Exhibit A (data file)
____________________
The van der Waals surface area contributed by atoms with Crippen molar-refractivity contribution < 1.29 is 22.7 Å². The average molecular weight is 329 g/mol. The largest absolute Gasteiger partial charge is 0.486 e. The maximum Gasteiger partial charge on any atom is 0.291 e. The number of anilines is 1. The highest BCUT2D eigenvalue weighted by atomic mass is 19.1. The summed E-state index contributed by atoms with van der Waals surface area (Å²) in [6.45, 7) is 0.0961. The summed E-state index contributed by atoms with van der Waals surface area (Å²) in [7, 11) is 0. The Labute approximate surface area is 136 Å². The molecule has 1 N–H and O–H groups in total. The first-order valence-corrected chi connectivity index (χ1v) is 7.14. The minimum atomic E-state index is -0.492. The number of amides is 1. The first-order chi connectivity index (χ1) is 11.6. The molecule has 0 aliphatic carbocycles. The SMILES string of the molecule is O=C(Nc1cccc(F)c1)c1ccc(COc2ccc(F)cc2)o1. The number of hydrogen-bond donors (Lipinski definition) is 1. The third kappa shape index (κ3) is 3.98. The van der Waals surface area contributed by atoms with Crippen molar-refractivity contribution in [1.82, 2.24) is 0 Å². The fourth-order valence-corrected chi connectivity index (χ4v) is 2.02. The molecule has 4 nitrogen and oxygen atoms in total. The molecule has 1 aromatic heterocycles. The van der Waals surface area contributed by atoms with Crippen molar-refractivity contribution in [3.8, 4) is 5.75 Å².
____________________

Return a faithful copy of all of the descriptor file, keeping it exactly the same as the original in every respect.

The van der Waals surface area contributed by atoms with Crippen molar-refractivity contribution < 1.29 is 22.7 Å². The average molecular weight is 329 g/mol. The largest absolute Gasteiger partial charge is 0.486 e. The maximum Gasteiger partial charge on any atom is 0.291 e. The number of anilines is 1. The highest BCUT2D eigenvalue weighted by atomic mass is 19.1. The summed E-state index contributed by atoms with van der Waals surface area (Å²) in [6.45, 7) is 0.0961. The summed E-state index contributed by atoms with van der Waals surface area (Å²) in [7, 11) is 0. The Labute approximate surface area is 136 Å². The molecule has 1 N–H and O–H groups in total. The first-order valence-corrected chi connectivity index (χ1v) is 7.14. The minimum atomic E-state index is -0.492. The number of amides is 1. The first-order chi connectivity index (χ1) is 11.6. The molecule has 0 aliphatic carbocycles. The SMILES string of the molecule is O=C(Nc1cccc(F)c1)c1ccc(COc2ccc(F)cc2)o1. The number of hydrogen-bond donors (Lipinski definition) is 1. The third kappa shape index (κ3) is 3.98. The van der Waals surface area contributed by atoms with Crippen molar-refractivity contribution in [1.82, 2.24) is 0 Å². The fourth-order valence-corrected chi connectivity index (χ4v) is 2.02. The molecule has 4 nitrogen and oxygen atoms in total. The molecule has 1 aromatic heterocycles. The van der Waals surface area contributed by atoms with Crippen molar-refractivity contribution in [3.8, 4) is 5.75 Å².